The fidget spinner

The fidget spinner

Part two of my Toastmasters adventure has been postponed for a week.

I am sorry if some of you have been sitting on the edge of your seat waiting for it (I don’t actually believe that any of you are doing that, but I just wanted you to know that I didn’t forget where I left off last week. I did forget some other things, but that wasn’t one of them). In any event, I wanted to use my column to discuss the newest phenomenon. I apologize if I am late to the game. I usually am. I usually find out about the latest trend when it has made its way to the shelves of Amazing Savings. Tickle Me Elmo was just as adorable when it was 60 percent off. But the trend I would like to discuss is the fidget spinner.

What is a fidget spinner? It is the triangular-shaped object that has been popping up all over the place. It isn’t electronic, it doesn’t require batteries, it doesn’t even require the ability to think. It just is a thing. A toy? Not really. An educational aid? Nope. What is it? Rumor has it that the woman who invented the spinner did it for the Arab children who were throwing rocks at the Israelis. Is this true? I have no idea. It was on the internet. This article also said that the woman’s patent for the fidget spinner expired about 10 years ago, so this resurgence is not benefiting her financially. Is this true? I have no idea.

Here is what I do know. Almost every kid has one, and they have been banned from some local elementary schools. The teachers have had it. All of these kids sitting in class, spinning their spinners when they should be paying attention. Very bad. One sixth grader told me that some kids in her class learned how to take the spinner apart so that when they spin it, it makes noise. That is unacceptable. If only these kids would use their intellect for good instead of evil..

Apparently the goal of the fidget spinner is to help an anxious individual calm down because of its movement. I would also assume that it helps with dexterity. A few weeks ago, a friend of mine (yes, a Facebook friend) advertised that her son was making monogrammed spinners. I am all about the monogram (since my name is so unusual, I never found it on anything…go figure). I ordered three of them for my children. To my surprise, they were happy to get them as pre-Passover gifts. After I recovered from the initial shock of them actually liking something that I got them (and it did take a while to get over the shock) I asked them what the big deal was about these fidget spinners. They didn’t know. But everyone has one.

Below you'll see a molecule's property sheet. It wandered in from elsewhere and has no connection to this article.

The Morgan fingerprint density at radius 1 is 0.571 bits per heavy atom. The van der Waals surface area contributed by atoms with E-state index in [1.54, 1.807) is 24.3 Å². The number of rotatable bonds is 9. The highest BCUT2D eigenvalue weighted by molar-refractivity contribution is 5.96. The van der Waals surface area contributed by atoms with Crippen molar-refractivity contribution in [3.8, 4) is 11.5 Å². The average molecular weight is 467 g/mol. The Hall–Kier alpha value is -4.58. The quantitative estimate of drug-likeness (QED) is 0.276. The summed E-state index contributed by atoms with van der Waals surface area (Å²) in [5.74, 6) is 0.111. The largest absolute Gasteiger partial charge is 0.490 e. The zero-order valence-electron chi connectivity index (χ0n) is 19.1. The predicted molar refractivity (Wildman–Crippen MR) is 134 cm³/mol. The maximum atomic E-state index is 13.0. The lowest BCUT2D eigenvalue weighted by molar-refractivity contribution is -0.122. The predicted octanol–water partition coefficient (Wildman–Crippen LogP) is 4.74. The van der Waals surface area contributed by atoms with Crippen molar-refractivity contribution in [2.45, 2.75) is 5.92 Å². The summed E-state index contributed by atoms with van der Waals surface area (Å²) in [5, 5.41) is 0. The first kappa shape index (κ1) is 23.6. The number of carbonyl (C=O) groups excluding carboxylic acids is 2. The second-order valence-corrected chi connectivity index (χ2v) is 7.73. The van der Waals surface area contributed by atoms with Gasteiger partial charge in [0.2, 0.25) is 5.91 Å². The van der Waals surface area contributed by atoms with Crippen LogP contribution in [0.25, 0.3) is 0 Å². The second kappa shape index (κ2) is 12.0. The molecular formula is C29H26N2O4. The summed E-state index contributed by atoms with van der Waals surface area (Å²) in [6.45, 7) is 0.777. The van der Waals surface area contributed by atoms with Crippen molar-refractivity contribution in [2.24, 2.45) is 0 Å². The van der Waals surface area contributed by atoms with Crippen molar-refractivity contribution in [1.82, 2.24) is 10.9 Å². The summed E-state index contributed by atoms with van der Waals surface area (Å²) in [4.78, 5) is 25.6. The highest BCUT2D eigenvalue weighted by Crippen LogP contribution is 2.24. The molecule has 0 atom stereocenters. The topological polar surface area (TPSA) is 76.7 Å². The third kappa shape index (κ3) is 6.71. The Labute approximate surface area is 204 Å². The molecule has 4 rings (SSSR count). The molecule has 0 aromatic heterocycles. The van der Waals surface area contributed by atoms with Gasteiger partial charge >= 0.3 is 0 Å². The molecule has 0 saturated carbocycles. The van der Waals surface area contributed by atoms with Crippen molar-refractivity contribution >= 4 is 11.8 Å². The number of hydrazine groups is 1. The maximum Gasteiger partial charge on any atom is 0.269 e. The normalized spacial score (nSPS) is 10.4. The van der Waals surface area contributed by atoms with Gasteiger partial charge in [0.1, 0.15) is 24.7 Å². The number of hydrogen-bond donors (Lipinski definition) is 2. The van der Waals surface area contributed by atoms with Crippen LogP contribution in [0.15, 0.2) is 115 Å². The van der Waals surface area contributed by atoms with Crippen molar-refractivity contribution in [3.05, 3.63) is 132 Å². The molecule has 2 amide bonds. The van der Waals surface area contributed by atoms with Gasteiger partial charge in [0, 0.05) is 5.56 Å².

Thank God they aren’t expensive. In my house, husband #1 is always happy when we escape giving in to the latest gadget and gizmo that “every” kid has. Smart phones before they can count, iPads before they can read. Fidget spinners bring us back to a simpler time. A time when playing hopscotch in the school yard was all the rage. (For those of you who don’t know what hopscotch is, you are really missing out.) They are a simple design, and you don’t have to sell an organ to pay for one.

Last week, I was in Walgreen’s attempting to buy son #1 something he asked for. (For the record, Walgreens was the second attempt at getting his request correct. Don’t ask. Boy moms just do what they are told and smile.) I noticed a display of brightly colored fidget spinners. I bought one. I just had to. It was pretty, and when you live in an all-boys dormitory, you don’t have many pretty things. Practical, yes. Pretty, not so much. I even brought my fidget spinner to a bar mitzvah. I don’t go out much, so I was a little anxious about the whole thing and I have got to say that spinner really did work. And, all of the cool kids wanted to come and try it (and I am not making that up…).

In conclusion, I totally understand why a school would ban these things from class. It isn’t a gun, but it is close to a Rubik’s Cube (ahh, remember those? I could only get two sides). I could see how it could be really annoying. But I am just happy that they are a trend that doesn’t hurt when you step on them (like legos or crazy bones), they don’t require a Ph.D. (like anything that has an apple on it) and that you can buy one at your local supermarket.

Sometimes simple is better.

Banji Ganchrow can usually be found walking the track at Votee Park. She would like to commend the town on what a great job they did this winter keeping it snow-free. Now she can be found walking with her fidget spinner…

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